Landlord and Tenant Act 1987 Part III: Missing or Neglectful Landlords – A Cheaper Way to Capture the Freehold

Monday, 22nd February 2016 | by: Steve Hobbs

Most surveyors and solicitors practicing in the leasehold property sector will be familiar with the rights of lessees to obtain their freehold either by way of a collective enfranchisement under the Leasehold Reform, Housing and Urban Development Act 1993, or (in the event of a disposal by the landlord) by electing to the collective Right of First Refusal under Part I of the Landlord and Tenant Act 1987.

Less widely known, perhaps due to how infrequently the legislation is enacted, is the possibility of acquiring the freehold by virtue of Part III of the Landlord and Tenant Act 1987, which provides for an Acquisition Order to be made by the County Court in instances where the landlord is in breach of his management obligations. As we shall see, where participating tenants’ leases have unexpired terms of less than 80 years, this can result in a much better deal for lessees than an enfranchisement claim under the 1993 Act.

An Acquisition Order under Part III if the 1987 Act can be made by the court where either;

  • the landlord is in breach of any obligation to repair, maintain, insure, or manage the property; or
  • at the date when the application to the court is made, and for the two years preceding that date, there has been in force an appointment of a manager for the property under Part II of the 1987 Act; and
  • in either of the above instances the court considers and Acquisition Order appropriate given the circumstances of the case.

The legislation applies to buildings containing two or more flats, and at least two thirds of the lessees need to participate in the claim. Generally, lessees will be eligible to participate if the original term off their lease was for 21 or more years. Buildings which are more than 50% non-residential are excluded.

The primary difference between the basis of valuation under the 1993 Act and the 1987 Act is in the treatment of ‘marriage value’. Marriage value is essentially the increase in the aggregate value of the interests in the property arising from the fact that, on acquisition of the freehold, the participating lessees are free to grant themselves new leases without any restriction as to the length of term. Where a claim is made under the 1993 Act 50% of marriage value is payable to the landlord in respect of participating tenants’ leases which have unexpired terms of less than 80 years. Marriage value tends to be a significant proportion of the final premium payable, especially where the participating lessees have shorter leases.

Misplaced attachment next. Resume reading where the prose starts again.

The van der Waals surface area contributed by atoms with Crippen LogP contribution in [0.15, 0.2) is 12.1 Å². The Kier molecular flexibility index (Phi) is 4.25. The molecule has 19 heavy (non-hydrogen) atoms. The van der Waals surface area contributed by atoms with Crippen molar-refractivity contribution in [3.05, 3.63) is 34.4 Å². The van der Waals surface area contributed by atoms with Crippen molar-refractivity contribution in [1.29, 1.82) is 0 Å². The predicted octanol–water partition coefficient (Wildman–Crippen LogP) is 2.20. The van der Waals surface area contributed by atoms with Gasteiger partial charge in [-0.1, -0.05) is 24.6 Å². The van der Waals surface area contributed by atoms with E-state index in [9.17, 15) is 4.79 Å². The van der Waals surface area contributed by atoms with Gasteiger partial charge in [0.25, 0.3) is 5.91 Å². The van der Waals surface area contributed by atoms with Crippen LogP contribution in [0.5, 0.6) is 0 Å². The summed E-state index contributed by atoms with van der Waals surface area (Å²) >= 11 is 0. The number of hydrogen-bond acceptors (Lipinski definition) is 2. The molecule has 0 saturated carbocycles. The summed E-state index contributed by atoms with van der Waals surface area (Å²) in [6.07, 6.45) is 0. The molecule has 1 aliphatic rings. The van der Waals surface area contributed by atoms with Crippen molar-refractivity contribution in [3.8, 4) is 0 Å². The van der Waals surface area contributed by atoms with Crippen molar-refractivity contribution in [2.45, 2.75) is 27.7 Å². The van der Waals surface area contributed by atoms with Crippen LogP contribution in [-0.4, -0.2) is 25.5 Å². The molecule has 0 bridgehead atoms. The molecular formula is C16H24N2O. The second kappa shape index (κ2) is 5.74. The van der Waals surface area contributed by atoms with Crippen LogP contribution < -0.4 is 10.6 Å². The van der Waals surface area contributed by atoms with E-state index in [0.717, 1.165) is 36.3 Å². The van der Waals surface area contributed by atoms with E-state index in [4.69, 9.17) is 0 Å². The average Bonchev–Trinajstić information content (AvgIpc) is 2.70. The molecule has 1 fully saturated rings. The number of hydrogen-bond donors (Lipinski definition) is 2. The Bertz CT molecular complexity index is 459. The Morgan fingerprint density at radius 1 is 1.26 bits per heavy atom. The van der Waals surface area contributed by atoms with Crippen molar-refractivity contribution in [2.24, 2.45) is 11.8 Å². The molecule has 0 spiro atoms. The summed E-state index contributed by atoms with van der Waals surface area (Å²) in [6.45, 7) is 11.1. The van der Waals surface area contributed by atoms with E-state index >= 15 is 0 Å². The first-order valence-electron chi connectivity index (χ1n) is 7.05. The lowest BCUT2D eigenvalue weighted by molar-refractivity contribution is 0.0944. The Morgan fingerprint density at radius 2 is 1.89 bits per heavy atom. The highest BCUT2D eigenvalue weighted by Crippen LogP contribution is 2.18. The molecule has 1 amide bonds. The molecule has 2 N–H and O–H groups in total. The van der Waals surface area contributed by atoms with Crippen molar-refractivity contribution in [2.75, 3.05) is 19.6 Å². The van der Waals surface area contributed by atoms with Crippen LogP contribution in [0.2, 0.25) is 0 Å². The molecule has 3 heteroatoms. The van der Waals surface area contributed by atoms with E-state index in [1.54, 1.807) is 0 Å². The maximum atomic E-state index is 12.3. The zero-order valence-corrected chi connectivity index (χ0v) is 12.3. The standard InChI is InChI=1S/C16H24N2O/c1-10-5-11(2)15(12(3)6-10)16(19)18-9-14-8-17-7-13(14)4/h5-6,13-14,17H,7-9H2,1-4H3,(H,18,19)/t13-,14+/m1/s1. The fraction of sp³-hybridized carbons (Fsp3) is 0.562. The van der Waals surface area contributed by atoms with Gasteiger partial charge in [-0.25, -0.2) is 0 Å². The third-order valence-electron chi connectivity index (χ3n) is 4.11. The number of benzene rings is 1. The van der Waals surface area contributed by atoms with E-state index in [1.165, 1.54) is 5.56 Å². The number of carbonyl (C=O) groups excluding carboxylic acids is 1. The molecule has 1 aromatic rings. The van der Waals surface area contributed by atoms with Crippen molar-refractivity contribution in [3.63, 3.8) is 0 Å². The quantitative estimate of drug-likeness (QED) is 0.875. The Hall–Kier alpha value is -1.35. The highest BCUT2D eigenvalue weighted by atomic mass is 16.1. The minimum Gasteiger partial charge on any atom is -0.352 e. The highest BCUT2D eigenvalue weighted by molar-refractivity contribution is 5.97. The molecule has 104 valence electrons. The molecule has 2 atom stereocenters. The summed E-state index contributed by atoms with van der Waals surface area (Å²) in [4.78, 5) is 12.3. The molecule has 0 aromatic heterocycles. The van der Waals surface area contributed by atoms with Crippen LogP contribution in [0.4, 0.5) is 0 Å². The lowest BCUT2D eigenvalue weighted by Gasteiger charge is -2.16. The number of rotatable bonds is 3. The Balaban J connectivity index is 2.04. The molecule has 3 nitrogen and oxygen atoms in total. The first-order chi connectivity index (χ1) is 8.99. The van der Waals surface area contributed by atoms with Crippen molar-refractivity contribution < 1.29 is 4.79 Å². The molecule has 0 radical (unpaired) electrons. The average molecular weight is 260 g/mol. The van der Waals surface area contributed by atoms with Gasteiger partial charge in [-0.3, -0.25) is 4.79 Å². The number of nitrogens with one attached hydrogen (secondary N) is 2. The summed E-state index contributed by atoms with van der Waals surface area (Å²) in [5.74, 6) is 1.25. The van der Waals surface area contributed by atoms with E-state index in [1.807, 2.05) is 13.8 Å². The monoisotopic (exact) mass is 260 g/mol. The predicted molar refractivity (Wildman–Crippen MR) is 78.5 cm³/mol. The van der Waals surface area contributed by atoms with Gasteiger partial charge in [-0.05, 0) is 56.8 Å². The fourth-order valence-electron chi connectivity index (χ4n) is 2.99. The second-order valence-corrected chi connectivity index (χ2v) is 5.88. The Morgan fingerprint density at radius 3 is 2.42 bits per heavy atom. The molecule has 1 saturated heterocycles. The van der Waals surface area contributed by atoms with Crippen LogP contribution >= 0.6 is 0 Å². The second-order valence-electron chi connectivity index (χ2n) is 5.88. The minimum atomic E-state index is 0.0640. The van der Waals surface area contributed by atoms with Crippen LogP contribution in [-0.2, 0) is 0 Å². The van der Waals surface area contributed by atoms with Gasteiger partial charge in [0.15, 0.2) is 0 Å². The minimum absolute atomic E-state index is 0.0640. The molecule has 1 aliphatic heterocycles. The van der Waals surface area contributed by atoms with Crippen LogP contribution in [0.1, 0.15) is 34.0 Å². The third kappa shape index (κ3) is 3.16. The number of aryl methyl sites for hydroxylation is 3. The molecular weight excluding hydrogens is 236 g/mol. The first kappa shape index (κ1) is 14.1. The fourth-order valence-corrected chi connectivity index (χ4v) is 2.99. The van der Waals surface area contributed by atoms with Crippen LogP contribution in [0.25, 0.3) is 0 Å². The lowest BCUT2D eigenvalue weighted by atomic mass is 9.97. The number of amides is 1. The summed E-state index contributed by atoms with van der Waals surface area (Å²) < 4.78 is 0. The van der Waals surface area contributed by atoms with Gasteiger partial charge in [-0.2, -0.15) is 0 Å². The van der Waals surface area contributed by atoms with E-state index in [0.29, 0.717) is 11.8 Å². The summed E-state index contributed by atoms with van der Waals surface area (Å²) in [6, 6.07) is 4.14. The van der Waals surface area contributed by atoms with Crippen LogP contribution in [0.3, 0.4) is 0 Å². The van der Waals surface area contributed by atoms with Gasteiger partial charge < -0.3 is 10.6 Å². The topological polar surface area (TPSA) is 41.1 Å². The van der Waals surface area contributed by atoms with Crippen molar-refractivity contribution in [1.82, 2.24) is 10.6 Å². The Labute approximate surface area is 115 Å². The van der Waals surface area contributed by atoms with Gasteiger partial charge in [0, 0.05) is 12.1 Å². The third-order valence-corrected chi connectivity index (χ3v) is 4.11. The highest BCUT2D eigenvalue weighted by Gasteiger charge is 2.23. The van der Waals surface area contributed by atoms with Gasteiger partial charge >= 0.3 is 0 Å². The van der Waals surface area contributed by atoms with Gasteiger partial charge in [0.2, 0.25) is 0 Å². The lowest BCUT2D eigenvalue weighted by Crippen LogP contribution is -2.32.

Under the 1987 Act, however, the compensation due is simply the market value of the freehold interest. There is no mention of marriage value, and any potential ‘overbid’ made by a lessee is explicitly excluded. Whilst this might seem like a sure-fire way to sidestep marriage value altogether, in recent cases (ex: Arrowgame Ltd. v Wildsmith 2012) the First Tier Tribunal has determined that ‘hope value in respect of marriage value’ is payable, based on the idea that a purchaser would increase their bid in the hope of, at some point in the future, receiving claims for new leases under the 1993 Act. In the case of Trustees of the Sloan Stanley Estate v Charles Carney-Morgan & John Matthew Stephenson 2011 (a case decided under the 1993 Act, where hope value in respect of marriage value is payable in respect of non-participating lessee’s), the Upper Tribunal (upheld by the Court of Appeal) determined hope value at 10% of overall marriage value for leases with unexpired terms of 70.25 years, and 20% of overall marriage value for leases with unexpired terms of 4.74 years. Adopting Carney-Morgan as a guide it can be concluded that, where marriage value is a consideration, acquiring the freehold under the 1987 Act ought to in all cases be significantly cheaper than collectively enfranchising under the 1993 Act.

As of writing, we are dealing with a case where, following our valuation advice, the client is in the process of applying for and Acquisition Order under the 1987 Act. The property in question comprises two flats held on 65 year leases. The freeholder (being absent) has failed to perform any of their management function for a number of years. In this instance, our estimation of the premium payable under the 1993 Act is £79,000, and under the 1987 Act £52,000, representing an estimated saving of £27,000 (over 34%).

There is a greater evidential threshold to overcome than under the 1993 Act (which provides a non-fault-based right). Furthermore, the lessees will need sound legal advice on likely outcome of their claim, as if the landlord successfully resists an application, a court order for costs could be made against the participating lessees. However, the savings in the premium can be significant, and in cases where a management order is in place, the landlord is in serious breach of obligations, or the landlord is absent altogether an application under the 1987 Act is worthy of serious consideration.

If you are considering acquiring the freehold to your building good professional advice is a prerequisite first step. Our specialist Chartered Surveyors have a deep knowledge and extensive experience of the valuation procedures and applicable legislation. You can contact the team on 020 7183 2578 or by email.

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